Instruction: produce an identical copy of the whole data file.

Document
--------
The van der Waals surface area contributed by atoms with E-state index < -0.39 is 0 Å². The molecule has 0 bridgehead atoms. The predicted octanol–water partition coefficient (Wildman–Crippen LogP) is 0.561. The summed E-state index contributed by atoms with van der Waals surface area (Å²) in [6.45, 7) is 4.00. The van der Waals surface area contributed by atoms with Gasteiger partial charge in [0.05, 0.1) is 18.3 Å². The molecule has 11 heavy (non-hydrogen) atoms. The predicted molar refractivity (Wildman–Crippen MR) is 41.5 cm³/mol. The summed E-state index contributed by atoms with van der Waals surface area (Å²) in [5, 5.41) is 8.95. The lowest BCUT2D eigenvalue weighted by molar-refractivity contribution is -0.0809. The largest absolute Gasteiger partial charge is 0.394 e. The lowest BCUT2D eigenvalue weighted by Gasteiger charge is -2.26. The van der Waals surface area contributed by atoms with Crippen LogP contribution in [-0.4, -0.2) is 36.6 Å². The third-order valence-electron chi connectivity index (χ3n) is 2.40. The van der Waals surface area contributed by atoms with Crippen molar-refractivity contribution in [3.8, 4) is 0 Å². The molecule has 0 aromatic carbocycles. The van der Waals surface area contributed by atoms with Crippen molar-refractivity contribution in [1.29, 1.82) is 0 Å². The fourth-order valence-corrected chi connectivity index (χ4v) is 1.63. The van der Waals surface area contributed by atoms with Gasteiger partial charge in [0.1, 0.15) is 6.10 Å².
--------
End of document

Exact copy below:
The van der Waals surface area contributed by atoms with E-state index < -0.39 is 0 Å². The molecule has 0 bridgehead atoms. The predicted octanol–water partition coefficient (Wildman–Crippen LogP) is 0.561. The summed E-state index contributed by atoms with van der Waals surface area (Å²) in [6.45, 7) is 4.00. The van der Waals surface area contributed by atoms with Gasteiger partial charge in [0.05, 0.1) is 18.3 Å². The molecule has 11 heavy (non-hydrogen) atoms. The predicted molar refractivity (Wildman–Crippen MR) is 41.5 cm³/mol. The summed E-state index contributed by atoms with van der Waals surface area (Å²) in [5, 5.41) is 8.95. The lowest BCUT2D eigenvalue weighted by molar-refractivity contribution is -0.0809. The largest absolute Gasteiger partial charge is 0.394 e. The lowest BCUT2D eigenvalue weighted by Gasteiger charge is -2.26. The van der Waals surface area contributed by atoms with Crippen LogP contribution in [-0.4, -0.2) is 36.6 Å². The third-order valence-electron chi connectivity index (χ3n) is 2.40. The van der Waals surface area contributed by atoms with Crippen molar-refractivity contribution in [3.8, 4) is 0 Å². The molecule has 0 aromatic carbocycles. The van der Waals surface area contributed by atoms with Crippen molar-refractivity contribution in [1.29, 1.82) is 0 Å². The fourth-order valence-corrected chi connectivity index (χ4v) is 1.63. The van der Waals surface area contributed by atoms with Gasteiger partial charge in [0.1, 0.15) is 6.10 Å².